Monday, June 17Royal Holloway's offical student publication, est. 1986

How to Capture Stunning Cityscapes at Night

There’s something mesmerizing about cities at night. When the sun is replaced with a stream of fluorescent lights and neon signs, it’s completely different to anything you’ll see during the day. Capturing this on camera may seem hard, but shooting nightscapes can be very simple, and something that every budding photographer should try. Most smartphone cameras now have a long exposure mode, so you don’t even need a professional-level camera to get those Instagrammable photos after sunset.


Most tutorials will tell you to buy both an expensive tripod and high-quality ND filters, but neither of these items are necessary. A tripod – which can be bought second hand for as little as £10 – is advisable for keeping the camera still, but you could always stabilize the camera by resting it on any flat surface, like the handrail of a bridge, or even a stack of books. The camera must be completely still, so holding it is not an option for even the steadiest of hands. You may also want to use a two-second timer or a remote shutter release, as pressing the shutter button is enough to slightly bend your tripod and ruin your shot.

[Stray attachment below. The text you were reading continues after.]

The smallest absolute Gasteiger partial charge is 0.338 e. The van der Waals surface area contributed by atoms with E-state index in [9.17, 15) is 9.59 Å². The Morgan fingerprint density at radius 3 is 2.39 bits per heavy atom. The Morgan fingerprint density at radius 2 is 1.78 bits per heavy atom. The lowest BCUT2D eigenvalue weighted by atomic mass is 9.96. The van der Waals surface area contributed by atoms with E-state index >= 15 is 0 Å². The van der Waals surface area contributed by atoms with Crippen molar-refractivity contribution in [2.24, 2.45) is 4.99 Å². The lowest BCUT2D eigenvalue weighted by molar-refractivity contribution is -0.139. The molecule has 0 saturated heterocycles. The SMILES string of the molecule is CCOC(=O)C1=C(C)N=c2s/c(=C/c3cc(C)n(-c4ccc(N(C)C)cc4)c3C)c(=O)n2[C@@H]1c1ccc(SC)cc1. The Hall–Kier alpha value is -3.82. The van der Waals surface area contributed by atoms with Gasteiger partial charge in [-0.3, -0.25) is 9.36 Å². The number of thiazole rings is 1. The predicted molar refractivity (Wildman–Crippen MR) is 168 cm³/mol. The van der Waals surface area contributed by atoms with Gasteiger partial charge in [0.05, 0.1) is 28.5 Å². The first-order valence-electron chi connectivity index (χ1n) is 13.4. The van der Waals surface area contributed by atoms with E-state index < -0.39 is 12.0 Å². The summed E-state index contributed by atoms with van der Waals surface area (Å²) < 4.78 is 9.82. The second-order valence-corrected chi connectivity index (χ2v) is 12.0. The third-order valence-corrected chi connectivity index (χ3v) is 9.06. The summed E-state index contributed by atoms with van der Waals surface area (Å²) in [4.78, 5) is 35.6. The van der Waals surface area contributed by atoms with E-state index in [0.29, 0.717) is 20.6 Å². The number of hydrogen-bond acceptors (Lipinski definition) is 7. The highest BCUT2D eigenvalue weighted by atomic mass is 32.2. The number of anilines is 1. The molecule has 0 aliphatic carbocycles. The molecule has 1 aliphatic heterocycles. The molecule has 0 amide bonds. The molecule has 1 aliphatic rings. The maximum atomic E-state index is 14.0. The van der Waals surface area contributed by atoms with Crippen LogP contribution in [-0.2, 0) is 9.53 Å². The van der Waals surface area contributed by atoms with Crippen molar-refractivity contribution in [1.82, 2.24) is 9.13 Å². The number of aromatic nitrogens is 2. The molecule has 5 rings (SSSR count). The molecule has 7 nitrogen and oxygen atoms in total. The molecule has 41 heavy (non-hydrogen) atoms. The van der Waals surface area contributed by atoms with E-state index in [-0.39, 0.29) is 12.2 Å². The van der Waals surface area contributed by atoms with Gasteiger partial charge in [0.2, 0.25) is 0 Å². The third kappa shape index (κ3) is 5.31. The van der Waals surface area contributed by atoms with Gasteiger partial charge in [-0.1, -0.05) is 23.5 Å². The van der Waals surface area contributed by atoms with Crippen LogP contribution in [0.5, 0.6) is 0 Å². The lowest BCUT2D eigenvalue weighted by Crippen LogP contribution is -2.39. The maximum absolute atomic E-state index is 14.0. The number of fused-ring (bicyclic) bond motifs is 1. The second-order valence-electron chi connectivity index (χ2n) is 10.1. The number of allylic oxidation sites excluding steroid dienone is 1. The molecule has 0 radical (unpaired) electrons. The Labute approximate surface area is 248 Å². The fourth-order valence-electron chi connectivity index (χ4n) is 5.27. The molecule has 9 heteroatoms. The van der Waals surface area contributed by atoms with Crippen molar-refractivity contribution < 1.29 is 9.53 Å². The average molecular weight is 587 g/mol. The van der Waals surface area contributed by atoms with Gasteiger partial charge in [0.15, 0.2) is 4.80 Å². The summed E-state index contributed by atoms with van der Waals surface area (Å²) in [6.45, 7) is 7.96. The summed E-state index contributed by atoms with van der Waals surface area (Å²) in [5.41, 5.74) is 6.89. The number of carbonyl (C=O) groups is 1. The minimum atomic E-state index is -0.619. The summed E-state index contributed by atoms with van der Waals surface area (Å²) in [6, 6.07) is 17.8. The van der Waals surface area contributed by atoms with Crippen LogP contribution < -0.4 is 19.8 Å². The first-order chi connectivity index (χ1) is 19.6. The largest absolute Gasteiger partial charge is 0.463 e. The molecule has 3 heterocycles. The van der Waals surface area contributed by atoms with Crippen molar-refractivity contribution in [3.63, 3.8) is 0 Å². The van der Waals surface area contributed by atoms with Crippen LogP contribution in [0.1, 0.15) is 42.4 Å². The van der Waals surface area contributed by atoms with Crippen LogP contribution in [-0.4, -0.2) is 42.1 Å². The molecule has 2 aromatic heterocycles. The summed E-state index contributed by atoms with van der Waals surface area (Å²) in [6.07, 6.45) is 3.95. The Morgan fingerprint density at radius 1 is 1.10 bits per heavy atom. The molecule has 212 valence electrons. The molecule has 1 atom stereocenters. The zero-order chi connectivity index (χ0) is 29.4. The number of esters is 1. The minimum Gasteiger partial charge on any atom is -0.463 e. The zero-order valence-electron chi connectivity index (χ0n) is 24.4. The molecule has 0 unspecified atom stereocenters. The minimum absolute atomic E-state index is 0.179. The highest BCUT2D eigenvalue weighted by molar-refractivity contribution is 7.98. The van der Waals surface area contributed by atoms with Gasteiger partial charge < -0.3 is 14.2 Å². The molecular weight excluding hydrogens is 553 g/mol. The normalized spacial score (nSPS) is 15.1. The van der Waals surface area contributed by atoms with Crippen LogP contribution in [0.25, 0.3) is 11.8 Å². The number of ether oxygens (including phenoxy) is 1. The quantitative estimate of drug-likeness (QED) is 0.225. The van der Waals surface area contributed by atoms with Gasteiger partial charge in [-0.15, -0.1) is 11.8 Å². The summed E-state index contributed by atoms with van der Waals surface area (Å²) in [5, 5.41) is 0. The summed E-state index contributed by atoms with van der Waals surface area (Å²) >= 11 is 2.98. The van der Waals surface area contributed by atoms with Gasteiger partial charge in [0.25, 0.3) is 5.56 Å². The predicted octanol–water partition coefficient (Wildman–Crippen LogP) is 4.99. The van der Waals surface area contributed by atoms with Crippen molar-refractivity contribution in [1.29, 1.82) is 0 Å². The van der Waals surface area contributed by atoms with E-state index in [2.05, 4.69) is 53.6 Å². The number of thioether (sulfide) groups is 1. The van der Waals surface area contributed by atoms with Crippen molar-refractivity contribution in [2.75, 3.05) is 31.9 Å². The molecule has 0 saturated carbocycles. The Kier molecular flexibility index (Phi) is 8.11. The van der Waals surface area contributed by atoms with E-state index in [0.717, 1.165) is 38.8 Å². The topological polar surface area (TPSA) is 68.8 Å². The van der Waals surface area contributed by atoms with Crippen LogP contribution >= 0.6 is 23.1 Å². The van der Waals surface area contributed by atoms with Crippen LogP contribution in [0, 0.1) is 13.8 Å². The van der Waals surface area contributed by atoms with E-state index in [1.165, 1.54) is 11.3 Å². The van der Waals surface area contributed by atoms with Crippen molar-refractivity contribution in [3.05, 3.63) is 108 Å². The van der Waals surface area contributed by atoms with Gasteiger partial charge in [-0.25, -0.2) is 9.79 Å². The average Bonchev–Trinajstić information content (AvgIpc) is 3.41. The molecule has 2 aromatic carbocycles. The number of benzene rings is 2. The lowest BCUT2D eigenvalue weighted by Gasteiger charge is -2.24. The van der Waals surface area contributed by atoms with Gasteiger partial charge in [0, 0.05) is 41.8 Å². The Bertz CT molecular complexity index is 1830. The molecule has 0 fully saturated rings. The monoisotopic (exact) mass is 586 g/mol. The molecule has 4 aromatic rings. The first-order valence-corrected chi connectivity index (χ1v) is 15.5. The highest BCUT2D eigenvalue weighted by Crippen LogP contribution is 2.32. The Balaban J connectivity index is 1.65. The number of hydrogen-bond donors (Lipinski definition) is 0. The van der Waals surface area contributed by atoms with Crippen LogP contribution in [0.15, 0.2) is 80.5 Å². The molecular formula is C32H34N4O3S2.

Shooting cityscapes refers to any urban environment at night, but the best place to start is with roads and light trails from cars, since other light sources with aesthetic appeal can be hard to find outside of big cities. In Egham, locations such as the green bridge in front of campus and the roundabout at the base of Egham Hill, by the BP petrol station, are great places to start.

Once you get to your location, experiment by taking a few test shots from different angles to get a sense of exactly how you want to shoot your photos, and whether you want to choose a different location instead.


Now that your camera is set up in the perfect spot, lower your aperture to f11-16 (if you’re using a camera) and raise your shutter speed to 4-30 seconds. Most smartphones have a camera setting called pro mode, which allows you to adjust the shutter speed, but Google how to access manual camera settings for your specific phone if you’re unsure. Take multiple shots, as the photo will change depending on how many cars drive though the frame. Once you have a photo you like, all that’s left to do is edit – brighten the lights by increasing the contrast or make the colours pop by increasing the saturation – and upload to Instagram.

Other Ideas

You don’t need to photograph moving objects to take advantage of long exposures. As well as blurring movement and capturing dimly lit scenes, using a longer shutter speed makes colours look extremely vibrant, and lit-up buildings or neon signs can also make great photos.

It’s also worth remembering that lights aren’t the only things that can be blurred: 30+ second exposures can turn large bodies of water into mirrors and 2+ minute exposures can make clouds soft and streaky. If you play around with exposures and give night photography a go, it shouldn’t be long before your Instagram is looking a bit more lively.